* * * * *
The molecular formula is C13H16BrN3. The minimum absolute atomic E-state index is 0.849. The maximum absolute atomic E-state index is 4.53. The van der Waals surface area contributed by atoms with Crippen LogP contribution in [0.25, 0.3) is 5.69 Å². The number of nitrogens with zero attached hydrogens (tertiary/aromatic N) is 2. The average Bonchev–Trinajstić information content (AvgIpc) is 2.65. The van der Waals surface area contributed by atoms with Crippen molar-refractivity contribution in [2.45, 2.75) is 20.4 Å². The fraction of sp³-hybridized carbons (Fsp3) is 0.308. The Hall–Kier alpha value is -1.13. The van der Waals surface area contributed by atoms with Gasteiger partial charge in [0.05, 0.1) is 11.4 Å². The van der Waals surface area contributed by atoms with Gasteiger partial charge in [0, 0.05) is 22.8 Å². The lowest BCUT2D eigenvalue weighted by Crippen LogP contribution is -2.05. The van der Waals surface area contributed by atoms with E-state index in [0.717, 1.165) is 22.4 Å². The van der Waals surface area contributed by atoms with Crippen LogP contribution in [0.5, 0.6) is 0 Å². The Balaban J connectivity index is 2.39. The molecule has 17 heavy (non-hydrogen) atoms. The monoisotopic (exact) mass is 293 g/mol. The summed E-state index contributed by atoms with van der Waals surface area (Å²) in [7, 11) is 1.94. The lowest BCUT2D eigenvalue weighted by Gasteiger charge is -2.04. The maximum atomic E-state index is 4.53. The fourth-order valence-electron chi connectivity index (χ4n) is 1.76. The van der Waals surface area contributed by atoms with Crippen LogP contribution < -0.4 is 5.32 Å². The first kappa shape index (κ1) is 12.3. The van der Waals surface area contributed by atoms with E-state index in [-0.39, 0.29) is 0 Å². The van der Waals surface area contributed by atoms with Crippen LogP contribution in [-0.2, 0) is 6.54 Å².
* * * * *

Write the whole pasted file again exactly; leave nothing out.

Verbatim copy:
The molecular formula is C13H16BrN3. The minimum absolute atomic E-state index is 0.849. The maximum absolute atomic E-state index is 4.53. The van der Waals surface area contributed by atoms with Crippen LogP contribution in [0.25, 0.3) is 5.69 Å². The number of nitrogens with zero attached hydrogens (tertiary/aromatic N) is 2. The average Bonchev–Trinajstić information content (AvgIpc) is 2.65. The van der Waals surface area contributed by atoms with Crippen molar-refractivity contribution in [2.45, 2.75) is 20.4 Å². The fraction of sp³-hybridized carbons (Fsp3) is 0.308. The Hall–Kier alpha value is -1.13. The van der Waals surface area contributed by atoms with Gasteiger partial charge in [0.05, 0.1) is 11.4 Å². The van der Waals surface area contributed by atoms with Gasteiger partial charge in [0, 0.05) is 22.8 Å². The lowest BCUT2D eigenvalue weighted by Crippen LogP contribution is -2.05. The van der Waals surface area contributed by atoms with E-state index in [0.717, 1.165) is 22.4 Å². The van der Waals surface area contributed by atoms with Crippen LogP contribution in [0.5, 0.6) is 0 Å². The Balaban J connectivity index is 2.39. The molecule has 17 heavy (non-hydrogen) atoms. The monoisotopic (exact) mass is 293 g/mol. The summed E-state index contributed by atoms with van der Waals surface area (Å²) in [7, 11) is 1.94. The lowest BCUT2D eigenvalue weighted by Gasteiger charge is -2.04. The maximum atomic E-state index is 4.53. The fourth-order valence-electron chi connectivity index (χ4n) is 1.76. The van der Waals surface area contributed by atoms with Crippen LogP contribution < -0.4 is 5.32 Å². The first kappa shape index (κ1) is 12.3. The van der Waals surface area contributed by atoms with E-state index in [-0.39, 0.29) is 0 Å². The van der Waals surface area contributed by atoms with Crippen LogP contribution in [-0.2, 0) is 6.54 Å².